The first Saturday. On Saturdays I’m writing based on other work I’ve seen, read, or listened to.
Today I’m featuring Taylor Swift, because her songs are poetry to a sick beat.
“The rest of the world was black and white/ But we were in screaming color” -Taylor Swift, “Out of the Woods”
She was mesmerized, sinking into the leather chair, an equally leathery and worn tome cradled like an infant in her arms. The words seemed to bleed from the page into her eyes, though it was not horror that kept her attention riveted on the book, but rather the characters, the people somehow created by letters less than a centimeter high. She’d never known people more complete, and yet she didn’t know them at all. The colors of their lives and loves screamed for her attention, and chapter by chapter she gave it to them, until the world faded inextricably into the story.
The girl was oblivious to space and time as she read. The old man smiled from his chair across the wood-paneled room. He had been right to bring her here, to the last known repository of novels, perhaps in the world. There had been hunger in her eyes when he first saw her, a soul crying out. There had to be more to the world than computer readouts and analytical perfection, it shouted. There just had to be. Books could sate that hunger. She had been alone in the world, and now she never would be again. Her pleasure as she read was obvious, but the old man was apprehensive. Few were those who relished discovering color in a grey world, and fewer still were those who gloried in it.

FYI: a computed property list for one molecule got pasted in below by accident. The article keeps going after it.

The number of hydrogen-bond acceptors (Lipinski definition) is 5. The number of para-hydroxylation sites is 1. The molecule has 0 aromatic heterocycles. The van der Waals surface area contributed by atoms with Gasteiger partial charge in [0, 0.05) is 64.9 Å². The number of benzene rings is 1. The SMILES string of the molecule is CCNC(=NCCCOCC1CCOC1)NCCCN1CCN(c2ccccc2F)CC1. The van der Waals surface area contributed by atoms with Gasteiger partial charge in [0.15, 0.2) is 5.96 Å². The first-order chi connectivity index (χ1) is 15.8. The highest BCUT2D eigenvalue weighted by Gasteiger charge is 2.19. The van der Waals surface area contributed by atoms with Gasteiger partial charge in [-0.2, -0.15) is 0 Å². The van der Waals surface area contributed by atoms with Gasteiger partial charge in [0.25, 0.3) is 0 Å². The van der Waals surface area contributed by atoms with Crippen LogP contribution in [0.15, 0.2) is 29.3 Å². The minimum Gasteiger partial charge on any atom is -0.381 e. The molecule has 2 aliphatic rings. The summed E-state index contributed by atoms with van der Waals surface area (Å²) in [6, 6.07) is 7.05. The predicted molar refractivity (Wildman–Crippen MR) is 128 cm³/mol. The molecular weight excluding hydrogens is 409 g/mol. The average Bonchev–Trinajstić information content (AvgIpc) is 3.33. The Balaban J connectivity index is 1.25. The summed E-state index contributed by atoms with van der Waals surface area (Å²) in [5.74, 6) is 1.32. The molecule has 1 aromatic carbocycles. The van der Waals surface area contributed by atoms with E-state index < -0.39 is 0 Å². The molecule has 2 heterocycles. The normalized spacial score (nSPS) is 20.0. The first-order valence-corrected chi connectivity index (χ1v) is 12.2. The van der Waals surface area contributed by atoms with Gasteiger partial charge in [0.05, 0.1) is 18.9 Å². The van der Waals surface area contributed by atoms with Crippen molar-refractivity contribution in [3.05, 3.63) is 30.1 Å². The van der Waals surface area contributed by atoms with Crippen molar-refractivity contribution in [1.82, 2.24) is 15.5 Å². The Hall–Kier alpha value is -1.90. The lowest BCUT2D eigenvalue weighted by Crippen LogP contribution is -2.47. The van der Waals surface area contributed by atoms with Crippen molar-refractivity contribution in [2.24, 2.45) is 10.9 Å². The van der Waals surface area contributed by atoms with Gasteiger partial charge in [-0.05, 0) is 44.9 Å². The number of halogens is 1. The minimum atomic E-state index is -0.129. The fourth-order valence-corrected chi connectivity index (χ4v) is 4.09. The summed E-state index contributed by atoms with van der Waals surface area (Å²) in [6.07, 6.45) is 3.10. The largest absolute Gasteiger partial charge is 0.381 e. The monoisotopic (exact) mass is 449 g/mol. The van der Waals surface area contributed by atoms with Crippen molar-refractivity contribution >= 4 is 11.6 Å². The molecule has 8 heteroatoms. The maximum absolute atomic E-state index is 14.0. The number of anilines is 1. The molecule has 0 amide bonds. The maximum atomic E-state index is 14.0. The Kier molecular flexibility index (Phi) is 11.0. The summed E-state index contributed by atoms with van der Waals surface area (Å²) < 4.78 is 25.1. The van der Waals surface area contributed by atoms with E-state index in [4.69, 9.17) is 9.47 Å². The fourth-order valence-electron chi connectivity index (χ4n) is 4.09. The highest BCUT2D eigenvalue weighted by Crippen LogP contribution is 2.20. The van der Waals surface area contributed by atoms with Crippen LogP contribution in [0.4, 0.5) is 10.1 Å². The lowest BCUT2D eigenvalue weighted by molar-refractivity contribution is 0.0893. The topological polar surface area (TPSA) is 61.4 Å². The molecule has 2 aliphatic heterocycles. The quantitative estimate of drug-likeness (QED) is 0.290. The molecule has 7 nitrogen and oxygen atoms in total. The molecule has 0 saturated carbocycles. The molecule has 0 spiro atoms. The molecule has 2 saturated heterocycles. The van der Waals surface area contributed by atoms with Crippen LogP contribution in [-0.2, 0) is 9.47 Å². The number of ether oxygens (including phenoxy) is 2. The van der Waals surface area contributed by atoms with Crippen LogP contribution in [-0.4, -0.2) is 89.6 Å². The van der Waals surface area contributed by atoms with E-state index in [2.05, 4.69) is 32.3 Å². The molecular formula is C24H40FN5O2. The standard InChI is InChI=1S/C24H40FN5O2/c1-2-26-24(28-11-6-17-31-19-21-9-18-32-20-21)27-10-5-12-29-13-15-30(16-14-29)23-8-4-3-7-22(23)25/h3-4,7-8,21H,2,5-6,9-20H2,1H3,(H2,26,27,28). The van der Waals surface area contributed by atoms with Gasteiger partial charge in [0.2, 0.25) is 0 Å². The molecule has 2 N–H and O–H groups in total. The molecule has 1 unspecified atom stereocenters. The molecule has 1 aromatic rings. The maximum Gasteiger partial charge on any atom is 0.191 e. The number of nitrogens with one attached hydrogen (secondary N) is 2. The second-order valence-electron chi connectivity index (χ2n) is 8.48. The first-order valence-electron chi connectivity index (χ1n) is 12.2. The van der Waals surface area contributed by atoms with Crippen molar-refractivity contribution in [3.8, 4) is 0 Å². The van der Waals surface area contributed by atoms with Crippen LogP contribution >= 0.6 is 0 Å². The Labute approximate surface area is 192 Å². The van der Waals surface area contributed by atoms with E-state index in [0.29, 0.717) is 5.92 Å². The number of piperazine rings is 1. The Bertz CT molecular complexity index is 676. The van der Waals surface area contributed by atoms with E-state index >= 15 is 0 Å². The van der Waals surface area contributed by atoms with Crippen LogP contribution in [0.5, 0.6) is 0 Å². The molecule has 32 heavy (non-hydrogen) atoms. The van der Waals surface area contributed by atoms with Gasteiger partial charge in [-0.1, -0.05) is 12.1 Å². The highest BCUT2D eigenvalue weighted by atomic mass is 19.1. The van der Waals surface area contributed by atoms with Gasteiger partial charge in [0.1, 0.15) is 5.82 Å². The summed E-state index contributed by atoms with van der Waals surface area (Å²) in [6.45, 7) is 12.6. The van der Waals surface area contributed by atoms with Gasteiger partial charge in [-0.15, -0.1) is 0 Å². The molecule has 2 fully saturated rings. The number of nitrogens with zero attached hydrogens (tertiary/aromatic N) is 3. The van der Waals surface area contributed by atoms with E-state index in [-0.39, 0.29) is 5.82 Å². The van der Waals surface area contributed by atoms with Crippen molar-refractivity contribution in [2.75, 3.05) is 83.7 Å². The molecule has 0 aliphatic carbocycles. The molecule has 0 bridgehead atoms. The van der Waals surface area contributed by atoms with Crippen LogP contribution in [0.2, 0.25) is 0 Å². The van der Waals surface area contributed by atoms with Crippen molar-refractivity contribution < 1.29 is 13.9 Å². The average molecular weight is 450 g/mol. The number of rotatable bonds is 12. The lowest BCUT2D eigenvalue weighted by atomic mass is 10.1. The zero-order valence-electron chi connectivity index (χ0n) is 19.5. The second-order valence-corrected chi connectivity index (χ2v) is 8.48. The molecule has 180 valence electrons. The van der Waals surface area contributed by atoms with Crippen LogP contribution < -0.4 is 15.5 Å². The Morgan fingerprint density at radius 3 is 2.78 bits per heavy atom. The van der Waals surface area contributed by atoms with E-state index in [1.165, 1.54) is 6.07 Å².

She laughed and she cried in equal measure, barely aware. How did what was around her matter compared to what was inside the words? She turned the last page, and her mind disbelievingly filled with the blankness of the end sheet, crying to lose the oversaturated colors of the story. Gradually her focus returned from her mind to her body, to the dull colors of her ordinary life and her ordinary grey world. She closed the back cover of the book, and it seemed to glimmer with possibilities, and the tragedy of their failure.
The girl looked up and seemed unsurprised to find the old man watching her. She was crying again, elegantly silent tears dripping down her face.
“How?” she asked, in a soft, despairing voice. “How can I go on? The dullness of the world is revealed to me, and I cannot go back. The colors screamed to me, but they are gone.”
“I cannot tell you how you must go on,” he said, and his wisdom could not entirely cover his nerves. He gestured to the labyrinth of bookshelves in the cavernous room. “There are plenty more screaming colors to escape into.”
She stood suddenly and stared with wonder into the stacks.
“Escape is temporary. Do not miss the depths of black and white in your search for color. Create that which you seek.”
Her head tilted back towards him, but her hand stretched out for the books.